Considered to be one of the best autobiographies written in colonial America, Franklin portrays a fascinating picture of life in pre-revolutionary Philadelphia. In his own words he describes his life as a printer, inventor, scientist, and politician.
"A great man"
Franklin’s Autobiography, one of the most regarded works in early American literature, began as a private collection of anecdotes for his son, but was soon transformed from reflective personal journaling into a work of national history. Filled with the inimitable nuances & wit of the inventor, philosopher, scientist and statesman, this engaging narration of Benjamin Franklin’s classic is as certain to delight modern readers as it did with his original audience.
"Wisely written and mesmerizingly read"
From printer's apprentice to internationally famous scientist, inventor, statesman, legislator, and diplomat, Benjamin Franklin led a most remarkable life. Seldom is history so well articulated by someone who was there.
"Ben thru 1757"
Left unfinished at the time of his death, The Autobiography of Benjamin Franklin has endured as one of the most well-known and influential autobiographies ever written. From his early years in Boston and Philadelphia to the publication of his Poor Richard's Almanac to the American Revolution and beyond, Franklin's autobiography is a fascinating, personal exploration into the life of America's most interesting founding father.
"incredible book full of wisdom"
Many people know Benjamin Franklin as one of the founding fathers of the United States of America, but not many people understand exactly what the famed inventor and politician contributed to society. The Autobiography of Benjamin Franklin is a compilation of some of the great events from the man's life that have made him an American legend.
Ben Franklin's own lively story of his early years is a unique, fascinating, and influential look at this American founding father. It has been taught in schools as a moral tract, as a guide to self-improvement, and as the Great American Success Story. It also is relished both for its insight into colonial life and the mind of the man who most affected the development of our democratic form of government.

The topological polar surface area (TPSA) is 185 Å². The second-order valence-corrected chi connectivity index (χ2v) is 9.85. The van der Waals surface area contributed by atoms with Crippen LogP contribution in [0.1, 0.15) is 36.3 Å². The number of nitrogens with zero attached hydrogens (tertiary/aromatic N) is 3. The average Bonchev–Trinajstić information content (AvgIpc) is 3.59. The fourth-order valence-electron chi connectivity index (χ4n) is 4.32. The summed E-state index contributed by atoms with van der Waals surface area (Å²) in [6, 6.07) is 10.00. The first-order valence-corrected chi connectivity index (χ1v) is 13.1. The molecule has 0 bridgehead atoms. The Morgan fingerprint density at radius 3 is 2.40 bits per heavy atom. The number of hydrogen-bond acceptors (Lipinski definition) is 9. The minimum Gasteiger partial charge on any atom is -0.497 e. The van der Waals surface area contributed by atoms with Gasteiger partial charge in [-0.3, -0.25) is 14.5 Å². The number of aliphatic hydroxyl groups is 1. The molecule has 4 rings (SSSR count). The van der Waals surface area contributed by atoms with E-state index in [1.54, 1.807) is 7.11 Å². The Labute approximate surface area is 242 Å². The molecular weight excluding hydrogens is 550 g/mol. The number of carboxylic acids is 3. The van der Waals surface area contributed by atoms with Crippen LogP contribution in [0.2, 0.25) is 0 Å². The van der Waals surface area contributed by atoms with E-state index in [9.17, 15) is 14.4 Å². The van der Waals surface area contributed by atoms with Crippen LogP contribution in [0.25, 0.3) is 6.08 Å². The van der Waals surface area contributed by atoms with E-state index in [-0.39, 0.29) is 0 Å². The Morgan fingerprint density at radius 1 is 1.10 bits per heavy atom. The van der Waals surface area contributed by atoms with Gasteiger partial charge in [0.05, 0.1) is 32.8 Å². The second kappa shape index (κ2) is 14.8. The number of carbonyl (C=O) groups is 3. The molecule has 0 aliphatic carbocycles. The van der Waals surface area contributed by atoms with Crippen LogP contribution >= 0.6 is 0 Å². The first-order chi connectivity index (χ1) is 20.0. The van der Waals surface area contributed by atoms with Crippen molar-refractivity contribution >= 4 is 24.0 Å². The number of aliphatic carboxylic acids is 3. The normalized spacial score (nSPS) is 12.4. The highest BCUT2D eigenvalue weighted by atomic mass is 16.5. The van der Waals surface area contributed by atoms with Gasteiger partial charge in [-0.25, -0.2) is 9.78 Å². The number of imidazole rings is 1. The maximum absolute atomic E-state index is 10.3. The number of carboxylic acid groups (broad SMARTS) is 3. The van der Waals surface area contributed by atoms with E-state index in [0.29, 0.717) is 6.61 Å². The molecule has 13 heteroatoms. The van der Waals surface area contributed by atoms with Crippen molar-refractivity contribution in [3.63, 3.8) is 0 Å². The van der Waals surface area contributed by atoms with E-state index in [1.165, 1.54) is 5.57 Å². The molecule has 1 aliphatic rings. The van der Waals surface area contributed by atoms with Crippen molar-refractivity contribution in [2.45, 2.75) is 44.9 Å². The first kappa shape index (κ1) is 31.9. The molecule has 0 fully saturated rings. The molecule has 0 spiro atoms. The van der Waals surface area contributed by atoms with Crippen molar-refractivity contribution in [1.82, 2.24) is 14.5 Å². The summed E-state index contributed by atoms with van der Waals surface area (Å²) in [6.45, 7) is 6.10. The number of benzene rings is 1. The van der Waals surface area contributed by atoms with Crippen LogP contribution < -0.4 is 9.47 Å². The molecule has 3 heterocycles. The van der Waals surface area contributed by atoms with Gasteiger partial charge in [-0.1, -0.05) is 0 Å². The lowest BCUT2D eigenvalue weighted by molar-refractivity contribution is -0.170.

Born 1706 in Boston, Benjamin Franklin was the 15th of his father's 17 children. He went to school as a child with the intent of becoming a minister, as his father, Josiah, intended. However, that idea was dropped after Franklin showed a keen interest in reading and writing. He was apprenticed to his brother, James, at a young age, but after fighting with his brother he quit the job and moved to Philadelphia, where he worked for a man named Samuel Keimer.
Benjamin Franklin's autobiography is one of the greatest autobiographies of all time, but it was incomplete. Franklin ended his life's story in 1757, when he was 51. He lived another 33 eventful years, serving as America's advocate in London, Pennsylvania's representative in the Continental Congress, and America's wartime ambassador to France. Now, at last, we get the rest of the story, in Franklin's own words.
One of the most famous and influential examples of autobiography, The Autobiography of Benjamin Franklin is the traditional name for the unfinished record of his own life written by Benjamin Franklin himself from 1771 to 1790. Franklin's account of his life is divided into four parts, reflecting the different periods at which he wrote them.
Benjamin Franklin's wide range of activities and interests opened the doors of the world to him. Printer, inventor, philosopher, ambassador, champion of liberty - his influence has been felt by every American generation. And to everything he touched, including this autobiography, Franklin brought originality and wit.
A great inventor, journalist, satirist, politician - a true Renaissance man - Benjamin Franklin perfectly embodied the traits we now treasure as "American."
"I wish high school history was this interesting!"
Among other things, Franklin was a printer, philosopher, inventor, statesman, and not least, a writer. Franklin's autobiography captures the essence of his spirit. In it, we can see him as a product of the 18th century enlightenment, a type of Yankee statesman who could use the language of Addison, Steele, Swift, and Defoe. In his autobiography, Franklin asks himself, "Who am I, how did I come to be, and why am I a human being as I am?" And he answers with the honesty, wit, and charm.
"The lessons of a well intentioned genius"
The Way to Wealth, originally a preface to the 1758 edition of Franklin's beloved Poor Richard's Almanack, presents a brief fable of a local wise man, Father Abraham, quoting Poor Richard to an eager crowd. In this inspiring tale, Franklin steps out of the past and shares with you his famed maxims about wealth, knowledge, virtue, and all other elements of business success.
"Good narration but appears incomplete"